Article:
DDR5 RAM Expected in 2019 but the Figures are Hardly Impressive



/ 5 months ago

Apacer PANTHER DDR4 LED 3

We love everything about RAM. Except for the Price!

We at eTeknix love fast RAM. Even more so if it has a lot of bright lights and LED’s to dazzle us. We, of course, do not love everything about it. The price at the moment is a major issue for us, however, when we hear reports of DDR5 ram emerging, our spidey sense starts tingling for new heights in computer performance.

We were recently highly impressed with Corsairs latest DDR4 offering which achieved speeds of 4600mhz. DDR5, however, could provide figures even more astonishing if the report via PcGames is to be believed.

Aging myself quite horrifically, I still fondly remember the days before dims or nimms, back to a simpler time when you had to buy RAM in 2 slots of the same value. Ahh, my Pentium 100 and it’s phenomenal 16mb of ram (upgrading from a lowly 8mb). In fact, thinking about it, it wasn’t a simpler time at all. It was a considerably more complicated time and I regret nothing to now have my 16gb of 3200 DDR4.

crucial DDR4 LRDIMM Module

What can we expect from DDR5 ram?

We reported a short while ago how RAMBUS has claimed to have created the first DDR5 RAM. I should be clear at this point that there is no ‘set level’ as to what DDR5 will be. Frankly, DDR4 is still nicely new enough for the vast majority of us to be happy with what we have. At least, for the moment. RAMBUS, however, now seem to want to claim otherwise.

In the announcement, RAMBUS said: “This is the very first silicon-proven memory buffer chip prototype capable of achieving the speeds required for the upcoming DDR5 standard. Data-intensive applications like big data analytics and machine learning will be key drivers for the adoption of DDR5, with enterprise close behind.”

RAMBUS claim that DDR5 RAM base speeds will be somewhere in the region of 4600mhz. Now, this is, as above, a smidgen higher than the recently reported Corsair 4400mhz DDR4, but this is hardly a massive step forward. Frankly, when I heard announcement I was expecting 6000mhz+, not a hair over what has just been achieved. Don’t get me wrong, faster is good, but this is barely above what DDR4 is clearly capable of.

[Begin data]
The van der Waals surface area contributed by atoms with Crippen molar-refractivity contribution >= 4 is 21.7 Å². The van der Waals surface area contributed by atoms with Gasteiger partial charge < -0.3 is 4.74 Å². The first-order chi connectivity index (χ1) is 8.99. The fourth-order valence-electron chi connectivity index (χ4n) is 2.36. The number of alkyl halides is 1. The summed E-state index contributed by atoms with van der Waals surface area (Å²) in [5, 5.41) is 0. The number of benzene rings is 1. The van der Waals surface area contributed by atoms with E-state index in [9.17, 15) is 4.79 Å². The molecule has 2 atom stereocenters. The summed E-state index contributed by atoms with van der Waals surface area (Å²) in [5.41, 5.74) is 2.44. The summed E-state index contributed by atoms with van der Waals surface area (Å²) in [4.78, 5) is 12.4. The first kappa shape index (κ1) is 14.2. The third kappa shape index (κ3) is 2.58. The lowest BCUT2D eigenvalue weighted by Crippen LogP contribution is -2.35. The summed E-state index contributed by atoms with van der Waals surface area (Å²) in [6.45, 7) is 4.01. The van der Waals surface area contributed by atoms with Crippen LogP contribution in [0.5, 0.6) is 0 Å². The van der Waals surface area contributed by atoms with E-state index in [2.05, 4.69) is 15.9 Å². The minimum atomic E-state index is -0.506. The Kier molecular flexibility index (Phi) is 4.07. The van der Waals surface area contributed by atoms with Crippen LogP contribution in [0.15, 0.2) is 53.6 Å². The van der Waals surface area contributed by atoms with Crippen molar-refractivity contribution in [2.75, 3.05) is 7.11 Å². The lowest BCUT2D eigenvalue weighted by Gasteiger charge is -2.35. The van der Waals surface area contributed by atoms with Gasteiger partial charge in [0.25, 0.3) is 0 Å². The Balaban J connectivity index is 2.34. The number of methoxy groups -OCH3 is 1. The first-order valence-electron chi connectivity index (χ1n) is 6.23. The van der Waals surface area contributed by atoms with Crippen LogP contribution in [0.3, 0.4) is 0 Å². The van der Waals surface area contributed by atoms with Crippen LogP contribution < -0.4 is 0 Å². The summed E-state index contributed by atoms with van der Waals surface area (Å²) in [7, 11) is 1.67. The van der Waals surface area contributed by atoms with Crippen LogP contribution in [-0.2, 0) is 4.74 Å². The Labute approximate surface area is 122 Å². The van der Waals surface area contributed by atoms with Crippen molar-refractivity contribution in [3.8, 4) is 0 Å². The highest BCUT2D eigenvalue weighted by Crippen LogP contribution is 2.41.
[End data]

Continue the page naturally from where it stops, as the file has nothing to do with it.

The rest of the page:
You’re being a bit harsh there!

Yes, I am, but hear me out.

Playing devil’s advocate, I should reiterate that 4600mhz is reported to be just the base level of speed. That in itself is just about double what we have in DDR4. As such, based on where we are right now today, it is very impressive. I have no doubt I’m going to fall in for coming criticism over calling this figure ‘hardly impressive’. I do therefore acknowledge that eventually higher packages will exceed 6000mhz by the time the next innovation in RAM is settled. I’m, therefore, not entirely throwing a damp towel over this. I am just surprised at the lack of hyperbole from RAMBUS. Perhaps I am far too accustomed to seeing over-estimations rather than apparent conservative ones.

I have no doubt I’m going to fall in for some coming criticism over calling this figure ‘hardly impressive’ in my title. I do therefore acknowledge that eventually higher packages will exceed 6000mhz by the time the next innovation in RAM is settled. I’m, therefore, not entirely throwing a damp towel over this. I am just surprised at the lack of hyperbole from RAMBUS. I am far too accustomed to seeing over-estimations rather than apparent conservative ones.

My major caveat to not hopping aboard the hype train is that this is not expected for at least 2 years. A base rating of 4600mhz, by that point, is surely within reasonable expectations.

Now, of course, DDR5 will likely be better in areas other than just speed. To impress me to the levels of some of the hyperbole I’ve seen written, I’m going to have to hear better than 4600mhz.

 


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Comments

2 Responses to “DDR5 RAM Expected in 2019 but the Figures are Hardly Impressive”
  1. E says:

    More accurate analysis of Rambus DDR5 progress can be found on the eetimes website, where writers have been part of the semiconductor industry and therefore better placed to discuss a high speed wireline transeiver technology.

    See… http://www.eetimes.com/document.asp?doc_id=1332322

    As we get towards higher data rates, not just clock rates discussed above, the number of deep signal integrity issues we face climbs quickly. In particular jitter specifications are now routinely a few ps.

    DDR standards use a variety of techniques to transmit data faster than the clock. Dual data rate is data on the positive and negative periods of the clock, however multi-lane and quadrature techniques can also be used. Likewise OOK encoding is one bit per slot whereas 4-PAM i.e. 4 level pulse amplitude modulation is more noise sensitive but gives 4 bits per symbol.

    Before downplaying a technology, please get your article in order. Yes the clock increase may be modest, but please nite data rate increases and indeed the diference between Gb/s and GB/s. Otherwise you risk coming accross as quite uneducated.

  2. E says:

    Here is a suitable quote showing how clock frequency is not a reliable figure. It is actually quite lazy to use use a figure only.

    “DDR5 is expected to support data rates up to 6.4 Gbits/s and deliver 51.2 GBytes/s max, up from 3.2 Gbits/s and 25.6 GBytes/s for today’s DDR4. The new version will push the 64-bit link down to 1.1 V and burst lengths to 16 bits from 1.2 V and 8 bits. In addition, DDR5 lets voltage regulators ride on the memory card rather than the motherboard.”

    To reiterate. 51.2 G Bytes per second. Thats approx 400 Gb/s. As shown in the eetimes article DDR5 offers double the throughput, similar clock and lower power.

    Please do not diminish the difficulty of such data rates.

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